What Does Contrast Ratio Tell You About Your TV?

Color analog television sets showing color stripes

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TV contrast ratio is possibly the biggest misleading feature that you can use when comparing HDTVs because even though a contrast ratio might be reported as identical between models, the actual contrast might be different. This discrepancy is a result of no industry standard of measurement.

Still, despite the cries of some industry experts, the contrast ratio is an important specification to understand because it deals with light, which is what televisions emit.

As you read through this article you'll gain an understanding of what it is and when to use it to make a better buying decision.

This information applies to televisions from a variety of manufacturers including, but not limited to, those made by LG, Samsung, Panasonic, Sony, and Vizio.

What is TV Contrast Ratio?

Let's say we’re at a store looking at HDTV displays. Now, let’s say that there is something on the screen that has a mixture of bright and dark images, like looking out from a dark cave into the sunlight.

As we look at the screens we should notice differences in detail between each panel. One panel might show the textures on the cave’s wall in great detail while another HDTV might show the same wall as nothing more than a solid color without much detail or texture.

This is the TV contrast ratio in a nutshell — the amount of onscreen detail in blacks and other dark colors.

Technically, TV contrast ratio measures the difference of light between the brightest white and the darkest black that can be produced onscreen by a viewing display, but it's these darker images that displays seem to have more problems reproducing.

What Does TV Contrast Ratio Look Like?

As a consumer, you’ll see the contrast ratio listed on product packaging and specifications.

An example would be a static contrast ratio of 2,500:1, which means that the brightest white is 2,500 times brighter than the darkest black. The general assumption is that the larger the ratio the more levels of detail are shown onscreen.

The curveball is that there are two measurements of the TV contrast ratio, thus two sets of ratios. These measurements are called static and dynamic. They differ significantly, so it's important to know which one you're looking at.

Using our example above, the TV with 2,500:1 static contrast ratio could have a dynamic contrast ratio of 25,000:1. So, which is better? Well, neither really. They're different measurements so they produce different results. To compare static against dynamic would be like comparing apples and oranges.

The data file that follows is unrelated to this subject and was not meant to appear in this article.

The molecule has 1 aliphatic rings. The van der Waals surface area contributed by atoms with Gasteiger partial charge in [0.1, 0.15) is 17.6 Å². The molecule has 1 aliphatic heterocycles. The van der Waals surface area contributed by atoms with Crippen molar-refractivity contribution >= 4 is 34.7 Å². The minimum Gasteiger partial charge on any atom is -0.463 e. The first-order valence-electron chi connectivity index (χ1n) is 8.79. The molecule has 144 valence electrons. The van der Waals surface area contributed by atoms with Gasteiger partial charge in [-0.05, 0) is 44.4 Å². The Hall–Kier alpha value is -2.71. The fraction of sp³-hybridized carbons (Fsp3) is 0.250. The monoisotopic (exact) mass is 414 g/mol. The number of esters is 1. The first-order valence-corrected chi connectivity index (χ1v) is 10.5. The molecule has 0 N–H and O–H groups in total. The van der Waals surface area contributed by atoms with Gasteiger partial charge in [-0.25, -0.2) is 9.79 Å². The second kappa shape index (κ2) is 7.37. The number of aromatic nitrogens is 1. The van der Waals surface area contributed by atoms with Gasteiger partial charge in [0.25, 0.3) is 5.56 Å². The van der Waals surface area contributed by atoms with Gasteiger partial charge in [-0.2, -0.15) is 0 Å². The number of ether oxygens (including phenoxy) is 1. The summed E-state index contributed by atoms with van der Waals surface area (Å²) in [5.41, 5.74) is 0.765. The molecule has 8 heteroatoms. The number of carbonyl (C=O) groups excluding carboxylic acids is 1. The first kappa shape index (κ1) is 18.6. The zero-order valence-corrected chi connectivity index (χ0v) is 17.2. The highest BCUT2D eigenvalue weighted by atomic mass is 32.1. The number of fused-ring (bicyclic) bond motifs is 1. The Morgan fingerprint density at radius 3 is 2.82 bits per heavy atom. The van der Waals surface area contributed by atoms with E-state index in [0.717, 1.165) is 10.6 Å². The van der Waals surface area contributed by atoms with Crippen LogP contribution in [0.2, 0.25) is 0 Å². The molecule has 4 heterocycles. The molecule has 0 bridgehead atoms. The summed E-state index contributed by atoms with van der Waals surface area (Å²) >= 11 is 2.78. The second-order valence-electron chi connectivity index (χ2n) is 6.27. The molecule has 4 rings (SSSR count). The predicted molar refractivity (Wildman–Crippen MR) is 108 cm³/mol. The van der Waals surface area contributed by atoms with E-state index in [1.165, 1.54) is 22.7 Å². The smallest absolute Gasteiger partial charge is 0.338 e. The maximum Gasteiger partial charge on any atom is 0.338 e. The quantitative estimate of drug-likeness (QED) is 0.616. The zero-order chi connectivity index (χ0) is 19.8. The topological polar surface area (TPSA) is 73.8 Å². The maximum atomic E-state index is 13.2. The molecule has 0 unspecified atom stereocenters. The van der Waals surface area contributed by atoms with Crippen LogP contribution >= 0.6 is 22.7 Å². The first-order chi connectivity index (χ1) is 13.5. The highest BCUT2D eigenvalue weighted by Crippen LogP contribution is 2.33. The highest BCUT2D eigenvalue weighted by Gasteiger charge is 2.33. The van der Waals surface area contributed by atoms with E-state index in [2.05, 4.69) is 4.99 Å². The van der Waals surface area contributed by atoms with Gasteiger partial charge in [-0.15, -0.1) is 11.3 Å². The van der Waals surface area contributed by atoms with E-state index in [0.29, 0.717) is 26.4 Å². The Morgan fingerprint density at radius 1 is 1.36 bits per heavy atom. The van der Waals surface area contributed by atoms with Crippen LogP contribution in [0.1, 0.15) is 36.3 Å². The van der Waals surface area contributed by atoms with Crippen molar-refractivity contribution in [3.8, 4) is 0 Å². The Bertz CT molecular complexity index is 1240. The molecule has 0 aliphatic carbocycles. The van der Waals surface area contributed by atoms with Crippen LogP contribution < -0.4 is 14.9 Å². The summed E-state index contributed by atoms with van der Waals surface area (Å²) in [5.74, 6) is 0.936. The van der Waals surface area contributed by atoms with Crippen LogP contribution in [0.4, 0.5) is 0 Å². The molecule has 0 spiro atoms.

What Is Static and Dynamic Contrast Ratio?

TV contrast ratio is reported to consumers as either static or dynamic. Static is also referred to as native or onscreen. Anyhow, this is where contrast ratio gets complicated and really the consumer doesn’t need to know the specifics as to how static and dynamic contrast ratios differ from each other.

What consumers really need to know is which contrast ratio is being reported - static or dynamic. Many industry experts believe static to be the more accurate or trustworthy of numbers since its measurement technique yields more "real world" results than dynamic contrast ratio.

TV Contrast Ratio Controversy

TV contrast ratio is one of the most controversial specifications when comparing televisions from manufacturer to manufacturer because the industry doesn't have an agreed-upon standard of measurement.

Without a standard, we don't know exactly how each manufacturer tests their displays and how their process differs from other manufacturers. As a result, industry experts recommend using contrast ratio only when comparing HDTVs made by the same manufacturer.​

The general thought among industry experts is that static contrast ratio is a more reliable measurement because it is more consistent with how the viewing display will show content rather than a "what if" scenario that dynamic contrast ratio employs.

TV Contrast Ratio Buying Advice

Use the following as a general guide to comparing contrast ratios between HDTVs:

  1. Use contrast ratio only when comparing HDTVs made by the same manufacturer. For example, Sony to Sony, not Sony to Samsung.

  2. Compare either static to static or dynamic to dynamic but don‘t compare static to dynamic.

  3. Remember that contrast ratio is just one of many factors to consider when buying an HDTV. For us, the contrast ratio would be down on the list of deal-breakers because the measurements aren't consistent from manufacturer to manufacturer. Instead, use your eyes to determine if the contrast meets your visual needs.